Basically, yes, is "error" (more correctly a "relative error"- the actual error divided by the variable). And there is error because we are approximating the, possibly very complex, function, f, by a linear function. We can approximate the function f(x) by the linear function f'(a)(x- a)+ f(a). The "error" is the true value, y= f(x), minus that: error(x)= y- [f'(a)(x-a)+ f(a)]= (y- f(a))+ f'(a)(x- a). Now, taking and , that says error(x)= .
Since we know f(a) we would certainly want our error to be 0 there. And, of course, the further from x= a we are, that is the further we are from the point where we have exact information, we would expect our error to get larger. That is, we would expect our error to be some "relative error" function times . That "relative error" is what they are calling . The fact that the error, . goes to 0 as goes to 0 simply means this is an approximation to f around x= a. The fact that itself goes to 0 means this is the best possible linear approximation.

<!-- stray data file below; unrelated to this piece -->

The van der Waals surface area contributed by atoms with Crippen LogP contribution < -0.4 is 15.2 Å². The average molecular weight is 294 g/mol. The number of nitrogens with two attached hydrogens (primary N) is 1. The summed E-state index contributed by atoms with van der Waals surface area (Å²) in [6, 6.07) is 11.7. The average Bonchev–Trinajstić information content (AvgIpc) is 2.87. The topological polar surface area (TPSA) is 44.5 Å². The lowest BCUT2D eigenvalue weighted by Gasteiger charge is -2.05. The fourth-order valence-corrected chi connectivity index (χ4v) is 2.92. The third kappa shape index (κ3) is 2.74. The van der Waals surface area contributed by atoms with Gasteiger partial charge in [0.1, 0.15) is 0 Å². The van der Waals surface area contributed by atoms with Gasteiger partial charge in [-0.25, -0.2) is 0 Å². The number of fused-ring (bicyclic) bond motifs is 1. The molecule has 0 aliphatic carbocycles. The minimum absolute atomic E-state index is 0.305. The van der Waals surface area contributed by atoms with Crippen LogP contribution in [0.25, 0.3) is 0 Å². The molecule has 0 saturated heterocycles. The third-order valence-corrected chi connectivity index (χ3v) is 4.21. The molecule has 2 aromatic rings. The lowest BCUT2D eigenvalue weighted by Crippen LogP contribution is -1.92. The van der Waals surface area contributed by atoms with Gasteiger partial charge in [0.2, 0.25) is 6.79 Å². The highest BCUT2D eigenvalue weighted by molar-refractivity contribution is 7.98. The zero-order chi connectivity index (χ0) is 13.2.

In the rest of what you write, they are approximating a function of two variables by a linear function of two variables, which you can think of as giving a tangent plane rather than a tangent line. The two s are the relative errors in the directions of the coordinate axes. The errors in all other directions can be calculated as a vector sum of those.